Since January 2011, BubCap home button covers have helped keep toddlers, kids, and adults in apps on iPhone, iPad, and iPod touch. BubCaps have been adopted by parents, special needs classroom, and businesses publicly deploying iPads as kiosks, menus, and intake devices.

With iOS 6 and Guided Access, Apple adds a software lock called Single-app mode. This long desired feature will be welcomed by those able to use iOS 6 on their devices, and who need to keep iDevice users from switching out of apps.

People and businesses with the Original iPad (or iPad 1), and others who are not able to update to iOS 6, don’t fear, BubCaps can economically bring similar capabilities to your device. BubCaps come in both semi-rigid models (great for younger kids and in many special needs environments) and also rigid aluminum models (great for businesses and also older kids with special needs).

BubCaps are also a great compliment to Single-app mode on an iPad menu or kiosk – don’t just disable the home button, keep it sealed, clean, and clearly off limits to patrons. If you want users to know they are interacting with a single-use device (not a tablet to play with), make it clear by covering the home button with a BubCap! And for to brand your kiosk or iPad menu, order custom BubCap home button covers with your company’s logo. BubCaps are the final touch in publicly deploying your iPad.

OrderBubCapsOnAmazonOrder BubCap on Amazon.com

Jun 5

BubCaps going corporate

Several months ago, we were excited to receive an email from Sarah Merz DeVoll, the President and CEO of FC Organizational Products.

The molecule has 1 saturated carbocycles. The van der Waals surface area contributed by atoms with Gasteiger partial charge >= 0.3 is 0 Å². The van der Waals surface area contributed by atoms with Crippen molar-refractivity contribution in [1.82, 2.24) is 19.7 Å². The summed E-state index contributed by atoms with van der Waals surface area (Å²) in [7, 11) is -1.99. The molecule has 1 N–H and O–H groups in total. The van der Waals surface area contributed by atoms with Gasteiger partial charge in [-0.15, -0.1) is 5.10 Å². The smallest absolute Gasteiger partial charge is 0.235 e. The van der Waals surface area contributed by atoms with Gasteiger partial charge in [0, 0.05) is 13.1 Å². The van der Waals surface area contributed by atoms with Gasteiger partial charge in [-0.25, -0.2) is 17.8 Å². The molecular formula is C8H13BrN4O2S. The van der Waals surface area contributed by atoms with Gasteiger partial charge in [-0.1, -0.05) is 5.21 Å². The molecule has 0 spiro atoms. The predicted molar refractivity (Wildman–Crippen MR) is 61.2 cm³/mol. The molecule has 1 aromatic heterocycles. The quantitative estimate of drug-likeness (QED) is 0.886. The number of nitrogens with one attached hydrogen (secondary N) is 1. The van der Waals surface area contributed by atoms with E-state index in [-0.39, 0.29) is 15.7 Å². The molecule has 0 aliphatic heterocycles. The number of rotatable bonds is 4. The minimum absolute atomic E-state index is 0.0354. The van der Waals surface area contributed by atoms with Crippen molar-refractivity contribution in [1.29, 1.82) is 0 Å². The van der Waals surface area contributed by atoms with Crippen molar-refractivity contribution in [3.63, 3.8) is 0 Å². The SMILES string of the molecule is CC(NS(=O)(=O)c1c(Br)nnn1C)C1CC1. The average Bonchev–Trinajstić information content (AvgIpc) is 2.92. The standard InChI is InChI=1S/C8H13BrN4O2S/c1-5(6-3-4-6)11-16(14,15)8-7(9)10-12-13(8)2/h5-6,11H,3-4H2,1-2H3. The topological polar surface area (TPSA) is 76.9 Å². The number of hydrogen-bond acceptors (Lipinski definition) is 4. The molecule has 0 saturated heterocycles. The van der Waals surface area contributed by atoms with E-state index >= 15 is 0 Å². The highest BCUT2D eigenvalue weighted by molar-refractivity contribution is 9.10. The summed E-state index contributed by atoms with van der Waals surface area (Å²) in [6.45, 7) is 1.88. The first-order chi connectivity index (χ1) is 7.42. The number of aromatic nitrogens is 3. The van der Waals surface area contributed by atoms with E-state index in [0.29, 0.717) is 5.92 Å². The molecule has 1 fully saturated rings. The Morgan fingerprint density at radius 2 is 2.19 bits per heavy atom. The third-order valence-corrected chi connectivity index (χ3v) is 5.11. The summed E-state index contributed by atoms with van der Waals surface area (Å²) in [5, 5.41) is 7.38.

Who is FC Organizational Products? Well, to start with, they are the exclusive consumer products licensee of the Franklin Covey brand, which started in 1984 with the well-known “Franklin Planner” (named after Ben Franklin, who kept his own small book to stay organized). The company opened retail stores in the ’90s, and more recently launched several websites including FranklinPlanner.com and TheOrganizedParent.com. They also have a catalog that is sent to over one million people.

So why did the President and CEO of this prestigous company contact Paperclip Robot? She called to tell us she wanted her company to carry BubCaps! The interesting backstory is, Ms. DeVoll heard several fellow executives complain about how difficult it was to share their iPhones and iPads with their children, because the kids wouldn’t stay in their apps, and would sometimes mess up stuff on these devices. Ms. DeVoll ran across a review of BubCaps on LilliesPad.com, and she decided that her company needed to carry our product!